Today will see the long-awaited start of the Apple World Wide Developer Conference (WWDC), and the expected announcement of the fourth iPhone. Amid all the hype that is sure to surround the event and the keynote of CEO Steve Jobs, it will be difficult for Microsoft to gain much attention for its own annual developer event, TechEd, also taking place this week. However, this will be the best chance so far to evaluate the chances of probably its last bid to gain ground on Apple in the mobile world, with Windows Phone 7 (WP7).
On the Apple front, there will be the iPhone 4G and accompanying OS 4. Other likely debuts include a streamed, cloud-based version of iTunes, based on the defunct LaLa service that Apple bought at the turn of the year, updates to Apple TV and a rival to Microsoft Xbox Live for the iPhone, creating a gaming center.
Click here to find out more!
More of that later of course, but in the meantime what can Microsoft do to create momentum around WP7? At the least, the firm will have to convince developers of its credibility with demonstrations of some real world handset prototypes and beta releases of the OS. The other key theme is expected to be enhancements to the cloud services strategy, particularly the Azure platform.
According to John Cox at Network World, Windows developers are very impressed with the "radically redesigned" user interface for WP7, but they are still having to rely on PC-based emulators, since handset prototypes have remained strictly slideware to date. Cox's surveys of developers have found that their key mobile wishlist consists of handsets on which to experiment, details of the WP7 Marketplace and its approval processes, and more information on enterprise features such as APIs. And of course, they need a beta release OS and beta tools – the system is currently in a pre-beta stage Microsoft calls Community Developer Preview.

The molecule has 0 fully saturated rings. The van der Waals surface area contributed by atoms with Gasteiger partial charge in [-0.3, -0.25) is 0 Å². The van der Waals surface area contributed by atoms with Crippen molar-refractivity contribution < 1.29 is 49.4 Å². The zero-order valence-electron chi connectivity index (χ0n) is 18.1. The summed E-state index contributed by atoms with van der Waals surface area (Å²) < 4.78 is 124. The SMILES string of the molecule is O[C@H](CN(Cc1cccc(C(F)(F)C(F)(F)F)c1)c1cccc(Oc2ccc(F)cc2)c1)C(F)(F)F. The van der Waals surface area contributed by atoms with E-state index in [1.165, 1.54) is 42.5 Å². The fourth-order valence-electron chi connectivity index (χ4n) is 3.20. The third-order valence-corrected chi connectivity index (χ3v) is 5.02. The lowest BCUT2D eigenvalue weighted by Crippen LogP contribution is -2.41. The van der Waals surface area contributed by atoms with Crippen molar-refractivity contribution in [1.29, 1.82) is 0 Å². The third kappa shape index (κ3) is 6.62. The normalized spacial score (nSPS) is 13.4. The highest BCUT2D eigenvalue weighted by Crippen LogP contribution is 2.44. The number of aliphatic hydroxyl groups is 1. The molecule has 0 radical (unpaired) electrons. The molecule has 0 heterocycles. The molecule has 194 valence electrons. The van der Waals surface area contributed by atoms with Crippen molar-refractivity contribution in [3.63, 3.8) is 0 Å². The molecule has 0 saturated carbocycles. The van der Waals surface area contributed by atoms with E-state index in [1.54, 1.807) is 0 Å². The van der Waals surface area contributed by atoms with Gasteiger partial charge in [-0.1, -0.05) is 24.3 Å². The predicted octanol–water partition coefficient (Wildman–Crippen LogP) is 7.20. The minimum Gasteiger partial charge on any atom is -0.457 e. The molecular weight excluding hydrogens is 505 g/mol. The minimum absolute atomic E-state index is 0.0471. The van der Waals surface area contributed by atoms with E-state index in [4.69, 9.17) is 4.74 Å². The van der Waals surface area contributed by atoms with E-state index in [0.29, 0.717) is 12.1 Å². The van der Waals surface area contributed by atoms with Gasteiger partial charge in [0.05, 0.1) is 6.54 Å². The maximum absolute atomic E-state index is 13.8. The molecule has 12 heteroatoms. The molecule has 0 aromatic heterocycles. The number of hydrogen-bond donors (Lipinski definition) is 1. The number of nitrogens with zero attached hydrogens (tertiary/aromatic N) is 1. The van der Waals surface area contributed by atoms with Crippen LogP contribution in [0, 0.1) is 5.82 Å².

Although Microsoft's most important handset partners, HTC and LG, have both promised early WP7 smartphones this year, it is not clear whether either will show off prototypes at TechEd. And Cox believes Microsoft will lose its early traction among programmers if it does not present a convincing future strategy, with promises in areas like enabling controlled multitasking or local storage. It has an unusually strong starting position, with the developer verdict so far being very positive, but this advantage could be easily lost if fears about the code's immaturity and uncertainties about WP7's future developments are not addressed.
Back with Apple, going into the release of iPhone 4, the firm has run into yet another controversy with its own developer community. This surrounds support for widgets, currently vital in most mobile software strategies.
Software houses claim Apple is deleting widget apps from its App Store, and aims to remove all widget apps from its shopfront. This could be a prelude to the incorporation of homescreen widgets into iPhone OS 4.0. In response to developer queries, an email response from Steve Jobs' mailbox said: "We are not allowing apps that create their own desktops. Sorry." Homescreen widget functionality is already available in Android, PCWorld points out.
Copyright © 2010, Wireless Watch